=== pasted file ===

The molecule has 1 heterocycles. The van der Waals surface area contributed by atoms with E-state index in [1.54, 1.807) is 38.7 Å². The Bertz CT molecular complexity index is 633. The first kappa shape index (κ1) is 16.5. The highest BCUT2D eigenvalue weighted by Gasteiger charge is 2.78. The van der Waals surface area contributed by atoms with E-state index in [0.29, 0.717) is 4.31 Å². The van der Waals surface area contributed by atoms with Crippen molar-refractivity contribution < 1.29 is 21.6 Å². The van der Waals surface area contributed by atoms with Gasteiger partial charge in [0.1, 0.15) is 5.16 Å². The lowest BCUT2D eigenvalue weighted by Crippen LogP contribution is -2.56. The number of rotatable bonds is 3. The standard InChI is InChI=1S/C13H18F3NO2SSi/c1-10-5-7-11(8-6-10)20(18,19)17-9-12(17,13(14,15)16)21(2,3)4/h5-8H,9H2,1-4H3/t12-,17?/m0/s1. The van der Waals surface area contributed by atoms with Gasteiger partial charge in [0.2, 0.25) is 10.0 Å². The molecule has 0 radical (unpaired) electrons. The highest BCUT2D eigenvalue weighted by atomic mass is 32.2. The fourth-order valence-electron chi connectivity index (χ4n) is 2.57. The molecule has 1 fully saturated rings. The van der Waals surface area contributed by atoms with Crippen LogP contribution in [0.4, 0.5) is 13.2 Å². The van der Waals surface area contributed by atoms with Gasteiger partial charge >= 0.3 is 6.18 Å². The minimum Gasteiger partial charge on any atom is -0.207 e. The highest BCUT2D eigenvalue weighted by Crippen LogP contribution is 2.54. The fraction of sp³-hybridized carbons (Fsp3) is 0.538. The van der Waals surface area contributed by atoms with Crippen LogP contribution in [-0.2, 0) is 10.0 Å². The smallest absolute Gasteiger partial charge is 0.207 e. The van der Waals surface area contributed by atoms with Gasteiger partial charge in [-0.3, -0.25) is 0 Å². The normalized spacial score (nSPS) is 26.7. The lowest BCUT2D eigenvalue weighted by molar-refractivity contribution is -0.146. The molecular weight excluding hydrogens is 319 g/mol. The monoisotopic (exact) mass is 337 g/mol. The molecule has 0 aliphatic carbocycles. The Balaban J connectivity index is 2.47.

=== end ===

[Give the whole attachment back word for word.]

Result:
The molecule has 1 heterocycles. The van der Waals surface area contributed by atoms with E-state index in [1.54, 1.807) is 38.7 Å². The Bertz CT molecular complexity index is 633. The first kappa shape index (κ1) is 16.5. The highest BCUT2D eigenvalue weighted by Gasteiger charge is 2.78. The van der Waals surface area contributed by atoms with E-state index in [0.29, 0.717) is 4.31 Å². The van der Waals surface area contributed by atoms with Crippen molar-refractivity contribution < 1.29 is 21.6 Å². The van der Waals surface area contributed by atoms with Gasteiger partial charge in [0.1, 0.15) is 5.16 Å². The lowest BCUT2D eigenvalue weighted by Crippen LogP contribution is -2.56. The number of rotatable bonds is 3. The standard InChI is InChI=1S/C13H18F3NO2SSi/c1-10-5-7-11(8-6-10)20(18,19)17-9-12(17,13(14,15)16)21(2,3)4/h5-8H,9H2,1-4H3/t12-,17?/m0/s1. The van der Waals surface area contributed by atoms with Gasteiger partial charge in [0.2, 0.25) is 10.0 Å². The molecule has 0 radical (unpaired) electrons. The highest BCUT2D eigenvalue weighted by atomic mass is 32.2. The fourth-order valence-electron chi connectivity index (χ4n) is 2.57. The molecule has 1 fully saturated rings. The van der Waals surface area contributed by atoms with Crippen LogP contribution in [0.4, 0.5) is 13.2 Å². The van der Waals surface area contributed by atoms with Gasteiger partial charge >= 0.3 is 6.18 Å². The minimum Gasteiger partial charge on any atom is -0.207 e. The highest BCUT2D eigenvalue weighted by Crippen LogP contribution is 2.54. The fraction of sp³-hybridized carbons (Fsp3) is 0.538. The van der Waals surface area contributed by atoms with Crippen LogP contribution in [-0.2, 0) is 10.0 Å². The smallest absolute Gasteiger partial charge is 0.207 e. The van der Waals surface area contributed by atoms with Gasteiger partial charge in [-0.3, -0.25) is 0 Å². The normalized spacial score (nSPS) is 26.7. The lowest BCUT2D eigenvalue weighted by molar-refractivity contribution is -0.146. The molecular weight excluding hydrogens is 319 g/mol. The monoisotopic (exact) mass is 337 g/mol. The molecule has 0 aliphatic carbocycles. The Balaban J connectivity index is 2.47.